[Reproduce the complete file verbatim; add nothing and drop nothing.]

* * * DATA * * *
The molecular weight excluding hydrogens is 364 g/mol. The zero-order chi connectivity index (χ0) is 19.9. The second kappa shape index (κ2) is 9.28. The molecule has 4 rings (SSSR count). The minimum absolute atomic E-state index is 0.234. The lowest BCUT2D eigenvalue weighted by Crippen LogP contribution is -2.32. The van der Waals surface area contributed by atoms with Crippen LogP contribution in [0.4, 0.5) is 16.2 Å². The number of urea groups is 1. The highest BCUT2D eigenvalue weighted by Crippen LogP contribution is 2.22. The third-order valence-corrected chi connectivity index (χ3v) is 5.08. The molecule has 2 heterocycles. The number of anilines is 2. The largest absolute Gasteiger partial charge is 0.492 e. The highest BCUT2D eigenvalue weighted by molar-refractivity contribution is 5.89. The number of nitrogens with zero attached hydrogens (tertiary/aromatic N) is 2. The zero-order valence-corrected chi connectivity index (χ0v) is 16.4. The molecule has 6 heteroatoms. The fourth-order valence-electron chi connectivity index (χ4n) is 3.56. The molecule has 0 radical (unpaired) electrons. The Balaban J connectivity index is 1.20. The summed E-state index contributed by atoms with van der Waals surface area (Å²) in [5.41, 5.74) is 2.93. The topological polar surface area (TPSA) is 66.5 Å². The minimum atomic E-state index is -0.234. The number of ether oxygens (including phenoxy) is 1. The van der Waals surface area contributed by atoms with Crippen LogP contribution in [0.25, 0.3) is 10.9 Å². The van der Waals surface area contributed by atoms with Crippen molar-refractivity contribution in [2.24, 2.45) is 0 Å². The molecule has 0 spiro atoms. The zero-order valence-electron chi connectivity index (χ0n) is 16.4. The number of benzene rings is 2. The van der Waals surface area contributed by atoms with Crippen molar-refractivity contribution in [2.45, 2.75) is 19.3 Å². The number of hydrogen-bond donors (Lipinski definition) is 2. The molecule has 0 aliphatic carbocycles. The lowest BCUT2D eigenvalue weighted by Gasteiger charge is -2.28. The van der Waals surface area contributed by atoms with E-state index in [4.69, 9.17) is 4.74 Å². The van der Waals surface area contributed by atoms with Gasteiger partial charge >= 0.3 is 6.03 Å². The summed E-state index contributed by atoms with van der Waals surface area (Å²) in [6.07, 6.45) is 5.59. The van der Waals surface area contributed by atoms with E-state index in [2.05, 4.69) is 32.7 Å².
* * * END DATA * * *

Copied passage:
The molecular weight excluding hydrogens is 364 g/mol. The zero-order chi connectivity index (χ0) is 19.9. The second kappa shape index (κ2) is 9.28. The molecule has 4 rings (SSSR count). The minimum absolute atomic E-state index is 0.234. The lowest BCUT2D eigenvalue weighted by Crippen LogP contribution is -2.32. The van der Waals surface area contributed by atoms with Crippen LogP contribution in [0.4, 0.5) is 16.2 Å². The number of urea groups is 1. The highest BCUT2D eigenvalue weighted by Crippen LogP contribution is 2.22. The third-order valence-corrected chi connectivity index (χ3v) is 5.08. The molecule has 2 heterocycles. The number of anilines is 2. The largest absolute Gasteiger partial charge is 0.492 e. The highest BCUT2D eigenvalue weighted by molar-refractivity contribution is 5.89. The number of nitrogens with zero attached hydrogens (tertiary/aromatic N) is 2. The zero-order valence-corrected chi connectivity index (χ0v) is 16.4. The molecule has 6 heteroatoms. The fourth-order valence-electron chi connectivity index (χ4n) is 3.56. The molecule has 0 radical (unpaired) electrons. The Balaban J connectivity index is 1.20. The summed E-state index contributed by atoms with van der Waals surface area (Å²) in [5.41, 5.74) is 2.93. The topological polar surface area (TPSA) is 66.5 Å². The minimum atomic E-state index is -0.234. The number of ether oxygens (including phenoxy) is 1. The van der Waals surface area contributed by atoms with Crippen LogP contribution in [0.25, 0.3) is 10.9 Å². The van der Waals surface area contributed by atoms with Crippen molar-refractivity contribution in [2.24, 2.45) is 0 Å². The molecule has 0 spiro atoms. The zero-order valence-electron chi connectivity index (χ0n) is 16.4. The number of benzene rings is 2. The van der Waals surface area contributed by atoms with Crippen molar-refractivity contribution in [2.45, 2.75) is 19.3 Å². The number of hydrogen-bond donors (Lipinski definition) is 2. The molecule has 0 aliphatic carbocycles. The lowest BCUT2D eigenvalue weighted by Gasteiger charge is -2.28. The van der Waals surface area contributed by atoms with E-state index in [4.69, 9.17) is 4.74 Å². The van der Waals surface area contributed by atoms with Gasteiger partial charge >= 0.3 is 6.03 Å². The summed E-state index contributed by atoms with van der Waals surface area (Å²) in [6.07, 6.45) is 5.59. The van der Waals surface area contributed by atoms with E-state index in [2.05, 4.69) is 32.7 Å².